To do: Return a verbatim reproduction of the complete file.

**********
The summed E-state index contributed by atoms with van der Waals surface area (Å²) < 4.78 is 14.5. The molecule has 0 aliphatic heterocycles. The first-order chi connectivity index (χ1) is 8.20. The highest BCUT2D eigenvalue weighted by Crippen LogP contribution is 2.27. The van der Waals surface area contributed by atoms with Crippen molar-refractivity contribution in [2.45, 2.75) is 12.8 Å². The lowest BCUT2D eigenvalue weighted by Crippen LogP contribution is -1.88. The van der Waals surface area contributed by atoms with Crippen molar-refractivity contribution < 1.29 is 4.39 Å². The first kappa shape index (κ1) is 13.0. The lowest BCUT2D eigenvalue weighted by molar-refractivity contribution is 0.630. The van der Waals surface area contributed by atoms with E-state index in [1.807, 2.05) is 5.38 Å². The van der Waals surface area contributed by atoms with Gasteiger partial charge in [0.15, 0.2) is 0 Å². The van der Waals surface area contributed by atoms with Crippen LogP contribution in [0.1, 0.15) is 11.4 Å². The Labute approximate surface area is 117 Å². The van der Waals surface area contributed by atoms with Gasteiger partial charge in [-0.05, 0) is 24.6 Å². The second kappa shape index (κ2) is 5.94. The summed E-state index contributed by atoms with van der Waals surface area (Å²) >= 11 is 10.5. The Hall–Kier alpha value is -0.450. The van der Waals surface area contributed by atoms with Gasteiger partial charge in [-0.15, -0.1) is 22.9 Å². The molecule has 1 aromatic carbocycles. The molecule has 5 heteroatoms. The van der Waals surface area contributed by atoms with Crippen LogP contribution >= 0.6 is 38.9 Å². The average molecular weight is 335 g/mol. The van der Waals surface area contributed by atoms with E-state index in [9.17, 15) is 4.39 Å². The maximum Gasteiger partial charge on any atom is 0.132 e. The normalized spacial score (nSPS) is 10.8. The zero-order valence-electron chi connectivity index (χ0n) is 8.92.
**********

The summed E-state index contributed by atoms with van der Waals surface area (Å²) < 4.78 is 14.5. The molecule has 0 aliphatic heterocycles. The first-order chi connectivity index (χ1) is 8.20. The highest BCUT2D eigenvalue weighted by Crippen LogP contribution is 2.27. The van der Waals surface area contributed by atoms with Crippen molar-refractivity contribution in [2.45, 2.75) is 12.8 Å². The lowest BCUT2D eigenvalue weighted by Crippen LogP contribution is -1.88. The van der Waals surface area contributed by atoms with Crippen molar-refractivity contribution < 1.29 is 4.39 Å². The first kappa shape index (κ1) is 13.0. The lowest BCUT2D eigenvalue weighted by molar-refractivity contribution is 0.630. The van der Waals surface area contributed by atoms with E-state index in [1.807, 2.05) is 5.38 Å². The van der Waals surface area contributed by atoms with Gasteiger partial charge in [0.15, 0.2) is 0 Å². The van der Waals surface area contributed by atoms with Crippen LogP contribution in [0.1, 0.15) is 11.4 Å². The Labute approximate surface area is 117 Å². The van der Waals surface area contributed by atoms with Gasteiger partial charge in [-0.05, 0) is 24.6 Å². The second kappa shape index (κ2) is 5.94. The summed E-state index contributed by atoms with van der Waals surface area (Å²) >= 11 is 10.5. The Hall–Kier alpha value is -0.450. The van der Waals surface area contributed by atoms with Gasteiger partial charge in [-0.15, -0.1) is 22.9 Å². The molecule has 1 aromatic carbocycles. The molecule has 5 heteroatoms. The van der Waals surface area contributed by atoms with Crippen LogP contribution >= 0.6 is 38.9 Å². The average molecular weight is 335 g/mol. The van der Waals surface area contributed by atoms with E-state index in [9.17, 15) is 4.39 Å². The maximum Gasteiger partial charge on any atom is 0.132 e. The normalized spacial score (nSPS) is 10.8. The zero-order valence-electron chi connectivity index (χ0n) is 8.92.